In looking for a root cause, it seemed to be an imbalance between aerobic and anaerobic bacteria; as oxygen in the water is depleted, the anaerobic bacteria flourishes and creates ideal conditions for algae, pond scum and bad smelling water. The solution it seems is to simply put oxygen back into the pond that encourages the aerobic bacteria to restore the harmonious balance of nature.
So, with an environmentally friendly windmill to aerate a pond on order, the Story of Catching the Wind begins.
An unassembled sixteen foot windmill comes in six boxes that includes a compressor, a large number of galvanized metal pieces, what seems to be a countless number of bolts, nuts and washers, and an abundance of one off parts. Also included is one very detailed twenty-five page manual to aid with assembly.
There was never any doubt that I would do the work myself; with the help of Big Red and a long in the tooth Toyota Tercel named Doris we planned to start early Saturday morning, under what turned out to be a cloudless sky. I suppose I could have hired someone but skills and competencies are developed when you do it yourself; to truly understand something, including yourself, you have to become a practitioner - In the end, this windmill (as well as catching the wind) was an exercise in patience and perseverance.
The assembly process was systematic and not to be deviated from; the legs, cross supports, bolts, washers and nuts were put together but left loose; as the tower took shape, the holes did not always align, necessitating the need for shear muscle to coerce the bolt through the hole. With the sun high in the sky, we were now able to divide and conquer with Big Red working on the blade assembly and I (awash with déjà vu) readdressed the nuts and bolts of the tower to fully tightening them. With the tower and blade assembly complete, that left us just with the compressor assembly and then final windmill assembly.
The compressor housing assembly consisted of inserting a pivot tube through two holes in the compressor housing (and fastening it) and then sliding a brass bushing over the pivot tube. What we quickly discovered was the pivot tube too large to go through the holes of the housing and the brass bushing was too small to go over the pivot tube. Two and a half hours later (after some cursing, creativity, tools used outside their design specification and lots of muscle and sweat) the "what should have been a 15-minute" task was complete.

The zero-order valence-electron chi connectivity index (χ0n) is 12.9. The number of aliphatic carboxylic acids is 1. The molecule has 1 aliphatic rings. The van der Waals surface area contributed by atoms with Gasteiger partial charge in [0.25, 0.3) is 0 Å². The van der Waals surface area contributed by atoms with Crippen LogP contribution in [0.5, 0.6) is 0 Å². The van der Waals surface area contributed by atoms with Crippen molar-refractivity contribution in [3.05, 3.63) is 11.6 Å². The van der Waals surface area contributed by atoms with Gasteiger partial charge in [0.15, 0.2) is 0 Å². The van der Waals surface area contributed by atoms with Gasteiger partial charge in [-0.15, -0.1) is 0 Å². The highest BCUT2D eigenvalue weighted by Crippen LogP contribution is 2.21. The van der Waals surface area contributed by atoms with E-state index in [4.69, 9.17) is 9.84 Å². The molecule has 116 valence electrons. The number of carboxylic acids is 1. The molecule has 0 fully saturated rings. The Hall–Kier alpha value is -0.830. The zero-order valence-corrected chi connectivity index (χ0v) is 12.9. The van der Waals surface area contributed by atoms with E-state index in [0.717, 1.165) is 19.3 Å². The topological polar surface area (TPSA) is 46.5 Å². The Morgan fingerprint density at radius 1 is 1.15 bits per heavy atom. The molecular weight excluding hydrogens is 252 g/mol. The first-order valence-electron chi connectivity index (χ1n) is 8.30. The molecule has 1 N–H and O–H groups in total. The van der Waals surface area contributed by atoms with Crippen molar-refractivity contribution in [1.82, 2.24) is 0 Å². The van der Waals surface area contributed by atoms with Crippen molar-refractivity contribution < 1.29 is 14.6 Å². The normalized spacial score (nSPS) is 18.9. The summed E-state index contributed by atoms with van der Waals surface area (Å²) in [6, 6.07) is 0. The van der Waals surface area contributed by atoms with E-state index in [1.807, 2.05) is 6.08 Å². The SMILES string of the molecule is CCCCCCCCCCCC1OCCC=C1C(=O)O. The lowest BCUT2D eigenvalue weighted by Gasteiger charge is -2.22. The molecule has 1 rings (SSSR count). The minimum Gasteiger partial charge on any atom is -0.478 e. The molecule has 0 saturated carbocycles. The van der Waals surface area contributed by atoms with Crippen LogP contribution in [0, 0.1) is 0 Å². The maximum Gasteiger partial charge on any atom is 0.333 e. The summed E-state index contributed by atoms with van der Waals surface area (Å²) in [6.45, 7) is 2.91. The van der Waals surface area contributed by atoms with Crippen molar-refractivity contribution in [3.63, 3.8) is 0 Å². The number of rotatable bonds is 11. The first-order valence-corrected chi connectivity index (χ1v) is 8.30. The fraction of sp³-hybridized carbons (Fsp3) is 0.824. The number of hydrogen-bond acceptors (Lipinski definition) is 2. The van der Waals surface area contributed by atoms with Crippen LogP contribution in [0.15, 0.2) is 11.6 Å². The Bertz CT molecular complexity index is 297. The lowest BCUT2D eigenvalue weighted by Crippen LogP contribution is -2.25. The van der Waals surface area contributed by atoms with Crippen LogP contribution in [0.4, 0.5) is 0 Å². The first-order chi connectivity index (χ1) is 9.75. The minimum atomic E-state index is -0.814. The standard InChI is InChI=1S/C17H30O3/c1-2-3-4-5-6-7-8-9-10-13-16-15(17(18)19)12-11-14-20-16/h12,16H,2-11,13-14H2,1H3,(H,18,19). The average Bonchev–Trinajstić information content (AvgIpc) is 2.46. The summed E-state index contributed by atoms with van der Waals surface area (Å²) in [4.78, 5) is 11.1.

With the top of the tower now resting at a 15 degree angle on a bench, the pivot tube was greased and inserted into the hole at the top, the blades were attached to the compressor shaft (involving the ongoing equal tightening of bolts and nuts until the blades were balanced) and the tubing that would carry the air to the pond was secured - With he windmill now fully assembled, all we had to do was get it vertical! After two failed attempts to lift the windmill into place and the shadows around us started to get long, the possibility of leaving the windmill lying on its side was a real and would be a monument to our failure.
Now enter the ever-dependable Doris whose only desire is to help you get from here to there. With Big Red behind the wheel, Doris strapped to the windmill, and me guiding and directing progress, the windmill started to rise. There was a moment where it almost fell over onto Doris and then back onto the ground but in the end the windmill settled majestically into its new surroundings. After celebrating a little, we secured the windmill to the ground, attached the air tube to the air diffuser and sank the diffuser in the middle of the pond. We were now set; in theory the wind would turn the windmill, the windmill would pump air into the pond, and the diffuser would inject micro-bubbles of oxygen into the water.
As we looked at the water and then at each other, we slowly looked up at the windmill with the realization that the early evening air was dead still - The windmill was motionless. Our day was now done, so we packed up and left the property to its own devices. In the end, the 16-hour day positioned us to "catch the wind" and that was all right by me. Literally it is about being in the right place at the right time and I knew the wind will come.
Metaphorically speaking in a professional sense, "Catching the Wind" (or "catching the wave" if you identify with surfing) means you are in the right place at the right time to catch the energy of the "moment" to propel yourself fast and far in your career. Metaphorically speaking, the assembly of the windmill that day was a reminder of what it takes to position yourself to "Catch the Wind that propels your career far":
- Depending what you are positioning yourself for, it may come with any steps and some are such that you just can't "skip over" them - Know what you need to do.
- You can't do it alone, and you need good people to help you along the way - Their support is crucial to learn, to develop and motivate you.
- It is hard work. Don't think otherwise.
- Unforeseen problems will arise and they have to be solved before you can continue - This will most likely take creativity and perseverance to work through them.
- The only one stopping you from quitting is you - Don't quit!
- Sometimes the wind just isn't blowing. Make sure you are positioned in the right place and have a little patience.
So my windmill is ever vigil and waits to catch the wind.
So does my pond for that matter.